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Newsweek’s Middle East Editor wins IWMF ‘Courage in Journalism Award’
MUMBAI: Newsweek magazine’s Middle East Editor Janine di Giovanni has been awarded the ‘Courage in Journalism Award’ from the International Women’s Media Foundation (IWMF), a Washington-based organisation which is dedicated to strengthening the role of women journalists worldwide.
The IWMF ‘Courage in Journalism Award’ celebrates female journalists who have overcome threats, oppression and the glass ceiling in their pursuit of the truth.
“These courageous journalists have faced seemingly insurmountable security threats and personal challenges in reporting on global issues and often, their impact on women. It is an honor to celebrate their commitment to press freedom and their service to other women in their industry with our annual Courage Awards,” IWMF Executive Director Elisa Lees Munoz said.
Janine di Giovanni is based in Paris and has worked for Newsweek since October 2013. In recent months, di Giovanni has written extensively about Syria – having visited the country numerous times, at great risk to her own life. Her latest book, “The Morning They Came For Us: Dispatches From Syria” was published earlier this year.
Newsweek Global Editor-in-Chief Jim Impoco said, “Janine is one of the most passionate reporters I have ever worked with, always determined to shed light on the human suffering of those caught up in conflict and disaster. At a time when journalists are targets, no one exhibits more courage than this lovely, talented, informed and ever curious person we are proud to have as part of our team at Newsweek.”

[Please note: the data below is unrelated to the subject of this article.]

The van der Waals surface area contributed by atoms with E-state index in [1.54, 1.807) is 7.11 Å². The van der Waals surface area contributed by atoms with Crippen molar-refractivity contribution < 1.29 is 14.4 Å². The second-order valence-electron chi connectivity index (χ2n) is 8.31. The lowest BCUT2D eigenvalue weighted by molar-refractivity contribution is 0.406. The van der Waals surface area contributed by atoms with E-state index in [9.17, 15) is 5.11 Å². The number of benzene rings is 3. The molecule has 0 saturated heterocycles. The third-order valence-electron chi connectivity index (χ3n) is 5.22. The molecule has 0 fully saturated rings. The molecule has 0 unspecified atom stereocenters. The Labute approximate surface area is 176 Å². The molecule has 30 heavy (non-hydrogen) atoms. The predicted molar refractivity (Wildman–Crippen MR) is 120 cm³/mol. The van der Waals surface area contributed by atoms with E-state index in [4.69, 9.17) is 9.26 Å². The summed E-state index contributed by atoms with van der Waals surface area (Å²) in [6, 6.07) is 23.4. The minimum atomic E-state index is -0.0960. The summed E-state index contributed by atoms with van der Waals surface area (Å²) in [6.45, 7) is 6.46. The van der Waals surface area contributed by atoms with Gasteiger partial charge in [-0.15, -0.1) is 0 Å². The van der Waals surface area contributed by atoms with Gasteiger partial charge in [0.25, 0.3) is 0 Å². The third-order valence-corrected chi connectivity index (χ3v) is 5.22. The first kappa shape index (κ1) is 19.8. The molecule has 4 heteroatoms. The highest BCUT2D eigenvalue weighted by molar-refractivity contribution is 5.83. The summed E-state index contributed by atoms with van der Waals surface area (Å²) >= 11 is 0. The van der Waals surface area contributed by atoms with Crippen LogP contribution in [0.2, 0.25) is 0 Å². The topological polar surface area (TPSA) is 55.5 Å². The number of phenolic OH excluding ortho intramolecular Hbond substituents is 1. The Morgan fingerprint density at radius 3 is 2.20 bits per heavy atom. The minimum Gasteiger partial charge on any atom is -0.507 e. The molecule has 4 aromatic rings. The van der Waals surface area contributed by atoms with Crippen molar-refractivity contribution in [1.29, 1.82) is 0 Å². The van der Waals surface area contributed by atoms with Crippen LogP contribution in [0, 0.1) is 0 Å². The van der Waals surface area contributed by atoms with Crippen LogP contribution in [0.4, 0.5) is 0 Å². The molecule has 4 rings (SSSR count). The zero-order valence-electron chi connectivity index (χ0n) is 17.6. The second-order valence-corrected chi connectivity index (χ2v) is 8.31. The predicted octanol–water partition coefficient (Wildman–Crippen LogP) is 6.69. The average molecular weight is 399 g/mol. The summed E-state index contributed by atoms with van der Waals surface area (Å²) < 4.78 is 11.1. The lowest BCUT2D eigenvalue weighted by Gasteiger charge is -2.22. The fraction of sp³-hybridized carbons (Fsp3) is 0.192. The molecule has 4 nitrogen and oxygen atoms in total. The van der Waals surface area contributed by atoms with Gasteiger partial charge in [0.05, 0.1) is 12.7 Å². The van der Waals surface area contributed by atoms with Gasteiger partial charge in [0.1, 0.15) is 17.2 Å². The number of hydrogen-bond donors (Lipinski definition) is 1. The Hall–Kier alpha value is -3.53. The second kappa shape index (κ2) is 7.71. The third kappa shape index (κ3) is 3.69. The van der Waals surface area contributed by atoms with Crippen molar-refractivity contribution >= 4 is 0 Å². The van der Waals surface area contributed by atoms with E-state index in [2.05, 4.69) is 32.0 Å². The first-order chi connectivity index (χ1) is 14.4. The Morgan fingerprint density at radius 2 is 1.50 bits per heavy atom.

Janine di Giovanni has contributed to many other publications and she works for the UN High Commissioner for Refugees (UNHCR) in tandem with Newsweek to write advocacy reports brought to the Security Council about the plight of Syrian children with no education and Syrian refugee women.
With a particular focus on human rights abuses and war crimes, she is also part of a stabilisation unit with the government of the UK, which is an interdepartmental agency, as well as an associate fellow at the Geneva Center for Security Policy and the New America Foundation. In addition, she is a senior policy manager and adviser to The Syria Project, at the School of Public Policy at Central European University.
Janine di Giovanni has worked in a variety of conflict zones in exceptionally difficult and dangerous circumstances – from Sarajevo, to Chechnya, to Iraq and Afghanistan. Back in 1990, she went to the Gaza Strip and the West Bank during the first Palestinian Intifada (uprising).
Janine di Giovanni is an advisor on the Syrian conflict for the UNHCR and lectures at universities such as Harvard, Princeton and the LSE. She was recently voted by Action Against Armed Violence as one of the world’s 100 people working to reduce armed conflict.